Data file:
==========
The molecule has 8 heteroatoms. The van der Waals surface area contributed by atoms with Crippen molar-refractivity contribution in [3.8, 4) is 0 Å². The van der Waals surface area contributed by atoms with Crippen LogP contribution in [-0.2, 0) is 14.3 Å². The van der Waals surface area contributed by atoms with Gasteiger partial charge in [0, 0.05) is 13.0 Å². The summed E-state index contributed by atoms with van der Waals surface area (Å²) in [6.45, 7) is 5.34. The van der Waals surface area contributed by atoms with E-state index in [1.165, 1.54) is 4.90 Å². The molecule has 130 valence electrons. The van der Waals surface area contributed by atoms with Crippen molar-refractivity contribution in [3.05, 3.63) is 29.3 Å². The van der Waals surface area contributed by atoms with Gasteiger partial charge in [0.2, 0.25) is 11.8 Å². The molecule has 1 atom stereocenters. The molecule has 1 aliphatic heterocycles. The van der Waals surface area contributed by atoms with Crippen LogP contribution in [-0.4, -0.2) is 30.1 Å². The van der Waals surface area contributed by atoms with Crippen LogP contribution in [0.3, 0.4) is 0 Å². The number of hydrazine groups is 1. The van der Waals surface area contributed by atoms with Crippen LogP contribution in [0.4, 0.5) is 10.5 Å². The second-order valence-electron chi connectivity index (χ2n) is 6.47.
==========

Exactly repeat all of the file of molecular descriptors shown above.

The molecule has 8 heteroatoms. The van der Waals surface area contributed by atoms with Crippen molar-refractivity contribution in [3.8, 4) is 0 Å². The van der Waals surface area contributed by atoms with Crippen LogP contribution in [-0.2, 0) is 14.3 Å². The van der Waals surface area contributed by atoms with Gasteiger partial charge in [0, 0.05) is 13.0 Å². The summed E-state index contributed by atoms with van der Waals surface area (Å²) in [6.45, 7) is 5.34. The van der Waals surface area contributed by atoms with E-state index in [1.165, 1.54) is 4.90 Å². The molecule has 130 valence electrons. The van der Waals surface area contributed by atoms with Crippen molar-refractivity contribution in [3.05, 3.63) is 29.3 Å². The van der Waals surface area contributed by atoms with Gasteiger partial charge in [0.2, 0.25) is 11.8 Å². The molecule has 1 atom stereocenters. The molecule has 1 aliphatic heterocycles. The van der Waals surface area contributed by atoms with Crippen LogP contribution in [-0.4, -0.2) is 30.1 Å². The van der Waals surface area contributed by atoms with Crippen LogP contribution in [0.3, 0.4) is 0 Å². The number of hydrazine groups is 1. The van der Waals surface area contributed by atoms with Crippen LogP contribution in [0.4, 0.5) is 10.5 Å². The second-order valence-electron chi connectivity index (χ2n) is 6.47.